We all watched in horror and sadness as we saw families being separated at our southern border. The recordings of children crying in detention facilities brought tears to our eyes and sent chills down our spines. Understandably, though, there was, and still is, a lot of confusion around what was going on. Are laws being broken? Does federal law require this? Why can’t they come “legally”?
Let’s try to break this down as easily as possible:
Are laws being broken when people cross the border?
Yes, it is a misdemeanor to cross the US Border at any point other than an authorized checkpoint. Similar offenses would be driving with a suspended license or false pretense with a check of under $150. Normally these individuals, when caught at the border, are simply deported.
Why are they being detained instead of deported?
It is the right of every person in the United States to apply for asylum. It doesn’t matter how you entered the country. Most of these families are fleeing violence and unrest in Central America. They are coming to the United States in order to apply for asylum, which is a right protected under US and international law. Asylum cases take time to work through the system, so these individuals can’t simply be deported.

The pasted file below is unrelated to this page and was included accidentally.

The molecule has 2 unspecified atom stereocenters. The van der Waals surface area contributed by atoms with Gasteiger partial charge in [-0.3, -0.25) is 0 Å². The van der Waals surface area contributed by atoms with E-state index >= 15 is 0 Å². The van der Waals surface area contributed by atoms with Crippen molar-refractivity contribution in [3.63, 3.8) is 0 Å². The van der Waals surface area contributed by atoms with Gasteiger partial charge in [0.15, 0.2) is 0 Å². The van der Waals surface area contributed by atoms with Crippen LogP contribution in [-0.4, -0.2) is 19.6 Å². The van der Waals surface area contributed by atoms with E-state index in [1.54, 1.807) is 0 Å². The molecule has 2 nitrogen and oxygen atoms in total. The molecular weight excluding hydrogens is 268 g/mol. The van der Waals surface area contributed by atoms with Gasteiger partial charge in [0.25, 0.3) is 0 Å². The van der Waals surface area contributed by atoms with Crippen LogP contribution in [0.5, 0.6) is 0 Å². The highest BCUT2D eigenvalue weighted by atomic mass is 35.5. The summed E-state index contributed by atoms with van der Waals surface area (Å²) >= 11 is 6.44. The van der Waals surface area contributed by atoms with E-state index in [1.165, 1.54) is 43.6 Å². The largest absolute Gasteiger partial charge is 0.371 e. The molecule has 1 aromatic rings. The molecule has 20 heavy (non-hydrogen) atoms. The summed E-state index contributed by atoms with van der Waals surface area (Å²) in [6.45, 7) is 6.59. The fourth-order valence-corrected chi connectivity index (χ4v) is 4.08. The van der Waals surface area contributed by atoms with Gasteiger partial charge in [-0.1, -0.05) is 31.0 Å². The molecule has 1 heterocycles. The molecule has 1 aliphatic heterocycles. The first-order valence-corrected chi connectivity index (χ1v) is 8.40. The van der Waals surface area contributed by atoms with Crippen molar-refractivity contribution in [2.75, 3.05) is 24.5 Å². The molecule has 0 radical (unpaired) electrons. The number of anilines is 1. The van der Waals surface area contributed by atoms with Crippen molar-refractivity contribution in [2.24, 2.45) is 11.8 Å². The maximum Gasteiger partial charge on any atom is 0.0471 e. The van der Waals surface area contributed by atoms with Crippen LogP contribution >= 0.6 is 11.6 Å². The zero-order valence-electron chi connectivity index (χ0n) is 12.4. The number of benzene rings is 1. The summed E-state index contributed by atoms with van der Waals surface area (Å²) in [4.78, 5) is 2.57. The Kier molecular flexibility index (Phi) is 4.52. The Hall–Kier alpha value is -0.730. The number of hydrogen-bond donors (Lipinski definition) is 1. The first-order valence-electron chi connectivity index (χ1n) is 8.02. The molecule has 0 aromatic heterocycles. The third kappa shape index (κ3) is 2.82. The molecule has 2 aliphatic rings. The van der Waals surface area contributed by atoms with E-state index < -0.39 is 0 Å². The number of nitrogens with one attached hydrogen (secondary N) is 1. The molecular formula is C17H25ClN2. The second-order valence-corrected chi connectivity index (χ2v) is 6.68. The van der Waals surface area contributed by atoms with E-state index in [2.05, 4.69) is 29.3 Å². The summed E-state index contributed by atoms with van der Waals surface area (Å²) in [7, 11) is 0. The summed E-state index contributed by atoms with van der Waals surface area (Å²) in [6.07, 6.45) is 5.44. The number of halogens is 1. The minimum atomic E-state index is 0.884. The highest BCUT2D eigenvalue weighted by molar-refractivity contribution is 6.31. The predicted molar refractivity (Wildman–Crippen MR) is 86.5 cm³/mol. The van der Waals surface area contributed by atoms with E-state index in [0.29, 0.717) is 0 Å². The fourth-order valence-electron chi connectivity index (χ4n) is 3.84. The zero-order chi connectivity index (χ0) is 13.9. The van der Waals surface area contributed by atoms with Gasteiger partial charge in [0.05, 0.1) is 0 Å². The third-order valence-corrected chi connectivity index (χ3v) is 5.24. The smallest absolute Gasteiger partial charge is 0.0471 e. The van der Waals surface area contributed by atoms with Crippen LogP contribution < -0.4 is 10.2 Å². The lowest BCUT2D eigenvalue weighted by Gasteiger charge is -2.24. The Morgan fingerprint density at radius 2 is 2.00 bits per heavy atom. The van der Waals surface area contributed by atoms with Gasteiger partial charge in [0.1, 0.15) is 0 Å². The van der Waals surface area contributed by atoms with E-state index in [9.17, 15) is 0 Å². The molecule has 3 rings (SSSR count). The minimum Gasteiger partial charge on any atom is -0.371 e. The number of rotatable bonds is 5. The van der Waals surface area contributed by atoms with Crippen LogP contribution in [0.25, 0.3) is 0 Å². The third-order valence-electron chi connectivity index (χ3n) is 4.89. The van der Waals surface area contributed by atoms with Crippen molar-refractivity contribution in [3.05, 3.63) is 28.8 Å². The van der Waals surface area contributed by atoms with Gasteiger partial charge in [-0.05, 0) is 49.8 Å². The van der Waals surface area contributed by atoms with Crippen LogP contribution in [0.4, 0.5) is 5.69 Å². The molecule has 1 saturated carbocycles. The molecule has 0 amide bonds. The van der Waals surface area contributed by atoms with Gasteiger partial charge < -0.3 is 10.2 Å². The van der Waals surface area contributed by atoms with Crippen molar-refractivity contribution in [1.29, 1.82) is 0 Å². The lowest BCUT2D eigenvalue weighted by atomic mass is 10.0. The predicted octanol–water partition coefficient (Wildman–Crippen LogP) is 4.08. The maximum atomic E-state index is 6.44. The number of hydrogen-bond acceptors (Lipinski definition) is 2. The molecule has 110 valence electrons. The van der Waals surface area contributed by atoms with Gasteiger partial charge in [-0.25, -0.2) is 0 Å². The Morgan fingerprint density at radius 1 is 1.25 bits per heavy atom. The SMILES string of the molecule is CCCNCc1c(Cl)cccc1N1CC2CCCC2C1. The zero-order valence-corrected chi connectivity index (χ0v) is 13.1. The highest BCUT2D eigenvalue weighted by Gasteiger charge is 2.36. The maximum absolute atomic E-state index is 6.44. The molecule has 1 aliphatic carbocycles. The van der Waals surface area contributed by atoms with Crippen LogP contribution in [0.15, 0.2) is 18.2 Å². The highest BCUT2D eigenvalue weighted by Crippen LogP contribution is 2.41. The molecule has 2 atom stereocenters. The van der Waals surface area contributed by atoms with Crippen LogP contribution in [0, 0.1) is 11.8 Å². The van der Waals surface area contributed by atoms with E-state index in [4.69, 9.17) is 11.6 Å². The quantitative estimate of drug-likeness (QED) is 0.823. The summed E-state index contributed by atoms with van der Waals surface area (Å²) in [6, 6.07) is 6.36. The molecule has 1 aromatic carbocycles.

Is family separation and indefinite detention for asylum seekers required by the law?
No. There is no law that requires families to be separated or for asylum seekers to be detained while their cases are heard. These are policy decisions made by the executive branch. Previous administrations have had great success using alternatives to detention, such as ICE check-ins, phone check-ins, and ankle monitors. ICE has said that approximately 99% of immigrants released on their own recognizance using alternatives to detention show up to their court hearings. It is a myth that they simply disappear into the masses.
Why can’t they just come here legally?
This is a complex question, and it wasn’t helpful that some US congressmen have been sharing misinformation. When it comes to asylum, though, you cannot apply for asylum unless you are physically present in the United States. You cannot apply at consulates or embassies. If you arrive at any US Border Checkpoint, or are detained by Customs and Border Patrol for illega
l entry, you have the right to ask for asylum.
Why not go to the border checkpoints instead of crossing illegally?
Most of these migrants are having to pay off the drug cartels to even get to the border, and then the cartels charge to cross. It simply costs more money to have the cartel take you to the border crossing than it does to have them take you to the river or the desert.
Hopefully this short FAQ has been helpful. Let us know of your questions in the comments and we’ll try to answer them as best we can!